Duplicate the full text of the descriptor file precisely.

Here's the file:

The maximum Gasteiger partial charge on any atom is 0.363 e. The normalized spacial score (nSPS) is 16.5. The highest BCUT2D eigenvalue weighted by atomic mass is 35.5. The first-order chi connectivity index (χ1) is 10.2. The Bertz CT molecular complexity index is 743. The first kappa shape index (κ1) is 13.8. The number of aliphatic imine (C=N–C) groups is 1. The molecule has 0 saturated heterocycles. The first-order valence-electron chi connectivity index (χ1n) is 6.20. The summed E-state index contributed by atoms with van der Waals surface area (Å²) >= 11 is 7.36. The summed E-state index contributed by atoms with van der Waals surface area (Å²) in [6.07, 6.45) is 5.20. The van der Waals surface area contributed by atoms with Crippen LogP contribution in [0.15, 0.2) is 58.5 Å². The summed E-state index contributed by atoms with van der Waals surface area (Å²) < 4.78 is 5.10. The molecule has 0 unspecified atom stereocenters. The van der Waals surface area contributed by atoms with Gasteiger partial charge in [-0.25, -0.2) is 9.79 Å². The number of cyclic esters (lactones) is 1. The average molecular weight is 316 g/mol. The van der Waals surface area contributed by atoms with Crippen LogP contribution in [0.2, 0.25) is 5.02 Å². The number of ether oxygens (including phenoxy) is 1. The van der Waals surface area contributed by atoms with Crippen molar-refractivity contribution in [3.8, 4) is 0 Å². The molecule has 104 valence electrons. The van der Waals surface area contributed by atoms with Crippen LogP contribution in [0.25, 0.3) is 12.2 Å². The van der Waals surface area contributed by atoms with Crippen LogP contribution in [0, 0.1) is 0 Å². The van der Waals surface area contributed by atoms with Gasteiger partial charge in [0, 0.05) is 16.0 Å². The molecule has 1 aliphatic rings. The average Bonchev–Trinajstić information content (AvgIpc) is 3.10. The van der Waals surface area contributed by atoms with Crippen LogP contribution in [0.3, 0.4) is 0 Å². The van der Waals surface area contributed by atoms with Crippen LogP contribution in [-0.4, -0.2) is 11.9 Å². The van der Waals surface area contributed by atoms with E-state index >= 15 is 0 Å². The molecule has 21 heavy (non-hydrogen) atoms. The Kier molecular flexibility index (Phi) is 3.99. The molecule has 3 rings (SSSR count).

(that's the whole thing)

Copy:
The maximum Gasteiger partial charge on any atom is 0.363 e. The normalized spacial score (nSPS) is 16.5. The highest BCUT2D eigenvalue weighted by atomic mass is 35.5. The first-order chi connectivity index (χ1) is 10.2. The Bertz CT molecular complexity index is 743. The first kappa shape index (κ1) is 13.8. The number of aliphatic imine (C=N–C) groups is 1. The molecule has 0 saturated heterocycles. The first-order valence-electron chi connectivity index (χ1n) is 6.20. The summed E-state index contributed by atoms with van der Waals surface area (Å²) >= 11 is 7.36. The summed E-state index contributed by atoms with van der Waals surface area (Å²) in [6.07, 6.45) is 5.20. The van der Waals surface area contributed by atoms with Crippen LogP contribution in [0.15, 0.2) is 58.5 Å². The summed E-state index contributed by atoms with van der Waals surface area (Å²) < 4.78 is 5.10. The molecule has 0 unspecified atom stereocenters. The van der Waals surface area contributed by atoms with Gasteiger partial charge in [-0.25, -0.2) is 9.79 Å². The number of cyclic esters (lactones) is 1. The average molecular weight is 316 g/mol. The van der Waals surface area contributed by atoms with Crippen LogP contribution in [0.2, 0.25) is 5.02 Å². The number of ether oxygens (including phenoxy) is 1. The van der Waals surface area contributed by atoms with Crippen molar-refractivity contribution in [3.8, 4) is 0 Å². The molecule has 104 valence electrons. The van der Waals surface area contributed by atoms with Crippen LogP contribution in [0.25, 0.3) is 12.2 Å². The van der Waals surface area contributed by atoms with Crippen LogP contribution in [0, 0.1) is 0 Å². The van der Waals surface area contributed by atoms with Gasteiger partial charge in [0, 0.05) is 16.0 Å². The molecule has 1 aliphatic rings. The average Bonchev–Trinajstić information content (AvgIpc) is 3.10. The van der Waals surface area contributed by atoms with Crippen LogP contribution in [0.3, 0.4) is 0 Å². The van der Waals surface area contributed by atoms with Crippen LogP contribution in [-0.4, -0.2) is 11.9 Å². The van der Waals surface area contributed by atoms with E-state index >= 15 is 0 Å². The molecule has 21 heavy (non-hydrogen) atoms. The Kier molecular flexibility index (Phi) is 3.99. The molecule has 3 rings (SSSR count).